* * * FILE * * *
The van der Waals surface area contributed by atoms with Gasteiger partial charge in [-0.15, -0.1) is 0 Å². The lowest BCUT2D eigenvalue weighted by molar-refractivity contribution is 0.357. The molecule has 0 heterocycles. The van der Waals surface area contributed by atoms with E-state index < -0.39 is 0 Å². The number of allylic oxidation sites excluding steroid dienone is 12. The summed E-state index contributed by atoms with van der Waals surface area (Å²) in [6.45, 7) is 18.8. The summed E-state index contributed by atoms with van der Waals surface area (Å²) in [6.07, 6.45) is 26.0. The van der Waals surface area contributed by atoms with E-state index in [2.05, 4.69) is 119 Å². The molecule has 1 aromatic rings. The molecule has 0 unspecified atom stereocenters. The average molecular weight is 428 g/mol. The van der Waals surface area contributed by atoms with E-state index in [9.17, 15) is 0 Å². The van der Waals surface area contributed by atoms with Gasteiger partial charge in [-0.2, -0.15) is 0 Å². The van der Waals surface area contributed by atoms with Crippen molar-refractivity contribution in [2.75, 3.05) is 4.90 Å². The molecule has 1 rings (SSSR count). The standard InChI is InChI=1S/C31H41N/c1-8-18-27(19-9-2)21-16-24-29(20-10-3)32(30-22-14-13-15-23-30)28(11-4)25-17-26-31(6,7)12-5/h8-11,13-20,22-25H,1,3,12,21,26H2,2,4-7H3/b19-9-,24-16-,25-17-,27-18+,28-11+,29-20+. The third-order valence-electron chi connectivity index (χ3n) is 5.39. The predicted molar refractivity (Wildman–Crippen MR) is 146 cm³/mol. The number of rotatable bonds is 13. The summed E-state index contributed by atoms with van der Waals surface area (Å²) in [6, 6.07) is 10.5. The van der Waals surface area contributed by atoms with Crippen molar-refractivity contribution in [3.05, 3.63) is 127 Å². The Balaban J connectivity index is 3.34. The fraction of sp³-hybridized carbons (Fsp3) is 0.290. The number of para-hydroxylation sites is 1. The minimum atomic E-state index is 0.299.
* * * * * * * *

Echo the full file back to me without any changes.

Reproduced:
The van der Waals surface area contributed by atoms with Gasteiger partial charge in [-0.15, -0.1) is 0 Å². The lowest BCUT2D eigenvalue weighted by molar-refractivity contribution is 0.357. The molecule has 0 heterocycles. The van der Waals surface area contributed by atoms with E-state index < -0.39 is 0 Å². The number of allylic oxidation sites excluding steroid dienone is 12. The summed E-state index contributed by atoms with van der Waals surface area (Å²) in [6.45, 7) is 18.8. The summed E-state index contributed by atoms with van der Waals surface area (Å²) in [6.07, 6.45) is 26.0. The van der Waals surface area contributed by atoms with E-state index in [2.05, 4.69) is 119 Å². The molecule has 1 aromatic rings. The molecule has 0 unspecified atom stereocenters. The average molecular weight is 428 g/mol. The van der Waals surface area contributed by atoms with E-state index in [9.17, 15) is 0 Å². The van der Waals surface area contributed by atoms with Gasteiger partial charge in [-0.2, -0.15) is 0 Å². The van der Waals surface area contributed by atoms with Crippen molar-refractivity contribution in [2.75, 3.05) is 4.90 Å². The molecule has 1 rings (SSSR count). The standard InChI is InChI=1S/C31H41N/c1-8-18-27(19-9-2)21-16-24-29(20-10-3)32(30-22-14-13-15-23-30)28(11-4)25-17-26-31(6,7)12-5/h8-11,13-20,22-25H,1,3,12,21,26H2,2,4-7H3/b19-9-,24-16-,25-17-,27-18+,28-11+,29-20+. The third-order valence-electron chi connectivity index (χ3n) is 5.39. The predicted molar refractivity (Wildman–Crippen MR) is 146 cm³/mol. The number of rotatable bonds is 13. The summed E-state index contributed by atoms with van der Waals surface area (Å²) in [6, 6.07) is 10.5. The van der Waals surface area contributed by atoms with Crippen molar-refractivity contribution in [3.05, 3.63) is 127 Å². The Balaban J connectivity index is 3.34. The fraction of sp³-hybridized carbons (Fsp3) is 0.290. The number of para-hydroxylation sites is 1. The minimum atomic E-state index is 0.299.